Small business credit cards are very close to personal cards...
Not only is it possible to pay tax with a credit card, but it’s also convenient and may be the best way to pay when you want to keep track of all your tax payments. From income tax payments to the federal and state governments to payments on estate and property taxes, it’s sometimes the easiest and most convenient way to take care of your tax obligations.
At one time, all tax payers mailed in their forms and payments. As you can guess, this process required an enormous amount of manpower, so your payments may have been marked late even if you mailed them in on time. Whether you were late or on time was also difficult to prove since you could have written a check and never mailed it, so your records didn’t necessarily indicate that you actually made the payment.
Credit cards offer several different benefits when it comes to taxes.
For one thing, the transfer is almost immediate, so you don’t have to worry about human error. For the most part, it’s all taken care of electronically, with multiple data signatures to prove your efforts.
Then, there is the record keeping benefit. Some tax payments are tax deductible, so it’s important that you maintain a record of them. You don’t necessarily have to use your credit card statement either, because you will most likely get an email or some other form of digital confirmation. Depending on which taxes you paid, you may even be able to deduct the fees associated with processing the payment.
What is likely the most convenient part of using a credit card to pay tax, is that you can take care of it immediately, without even leaving your desk. Because you aren’t at immediate risk of losing anything or having something shut off, it’s easy to forget tax payments. But, when you pay them as soon as you file or get the bill, you don’t have to worry about it. On top of that, you can use credit to make the payment so you are no longer in debt to the government—a situation no one wants to be in. Instead, you just make your credit card payment as usual.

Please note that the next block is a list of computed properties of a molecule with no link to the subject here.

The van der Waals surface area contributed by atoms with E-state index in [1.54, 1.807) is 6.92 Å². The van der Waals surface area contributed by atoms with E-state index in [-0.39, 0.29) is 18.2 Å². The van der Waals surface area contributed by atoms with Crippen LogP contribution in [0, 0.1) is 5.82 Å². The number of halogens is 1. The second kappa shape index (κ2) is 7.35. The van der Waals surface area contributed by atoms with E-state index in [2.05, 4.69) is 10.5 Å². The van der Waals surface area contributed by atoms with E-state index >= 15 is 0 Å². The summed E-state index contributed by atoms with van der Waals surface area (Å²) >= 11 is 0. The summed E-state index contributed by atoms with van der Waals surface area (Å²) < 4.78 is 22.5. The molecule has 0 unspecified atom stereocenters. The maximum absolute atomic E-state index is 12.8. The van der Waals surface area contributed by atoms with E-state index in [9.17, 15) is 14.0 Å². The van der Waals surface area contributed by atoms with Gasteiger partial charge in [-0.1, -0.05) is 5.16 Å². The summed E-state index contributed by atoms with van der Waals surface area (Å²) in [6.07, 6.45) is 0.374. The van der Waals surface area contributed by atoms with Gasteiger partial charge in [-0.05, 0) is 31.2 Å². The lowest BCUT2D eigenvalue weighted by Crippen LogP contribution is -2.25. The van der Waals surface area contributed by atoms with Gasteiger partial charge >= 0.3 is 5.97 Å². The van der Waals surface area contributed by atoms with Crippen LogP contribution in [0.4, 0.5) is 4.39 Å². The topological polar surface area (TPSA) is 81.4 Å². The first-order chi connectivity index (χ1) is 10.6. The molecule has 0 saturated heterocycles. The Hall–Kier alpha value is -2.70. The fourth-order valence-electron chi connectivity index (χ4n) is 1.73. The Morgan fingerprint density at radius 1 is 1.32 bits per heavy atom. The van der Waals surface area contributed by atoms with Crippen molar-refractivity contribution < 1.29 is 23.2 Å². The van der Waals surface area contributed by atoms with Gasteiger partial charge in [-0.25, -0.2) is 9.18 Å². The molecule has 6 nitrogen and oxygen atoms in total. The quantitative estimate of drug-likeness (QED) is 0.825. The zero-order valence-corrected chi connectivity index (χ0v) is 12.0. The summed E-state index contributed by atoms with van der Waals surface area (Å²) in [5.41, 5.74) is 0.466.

There are a couple of different ways you can pay your income taxes with a credit card or debit card. If you use a third party service like Tax Slayer or Turbo Tax, you can make your tax payment at the same time as you pay for your tax preparation. Some services take the payment right out of your collective fee and process it for you. Others direct you to the link where you can pay your taxes as a separate debit.
If you aren’t using tax filing software or you have used a different method to file, the IRS offers several options where you can make your payments. The key is to go through one of the payment centers listed on the IRS website. Keep in mind that if you do a search for places to pay your income taxes, you always need to use the one that ends in “.gov.” That way, you know the IRS has an arrangement with the site and you can limit the amount of third party fees that you pay.
It can be more convenient to pay other types of tax with your credit card, besides just federal income taxes. In fact, because there are so many payments that you likely need to keep track of, you can alleviate some of the stress and hassle of remembering these payments by paying with a credit card. Other types of taxes you might want to consider using your credit card or debit card to pay, include the following:
Don’t forget how easy it is to set up recurring payments when you use a credit card. This method works wonders when you just want to get your check and move on with life rather than dealing with the same stress every week or month. If you owe the government tax money, you can set up automatic debits from your credit card so that the payment comes straight out without you having to worry about it. You can’t spend what isn’t available, so you’re never at risk of spending money that should be applied toward tax payments.
Credit and debit cards aren’t just more convenient when it comes to taxes, but they also offer easy ways to track your expenses and divide them into different accounts. Budgeting is easy when you know exactly where the money is coming from and going to. When you start to wonder where extra expenses come from, all you have to do is look at your billing statement to figure out where to cut back or if you need to adjust your credit line.
In the meantime, even if you’re just doing things like making tax payments with your credit card, you’re also building your credit history. So, can you pay tax with a credit card? You certainly can, and if you want to organize your finances and build your credit, you probably should pay your taxes with a credit card.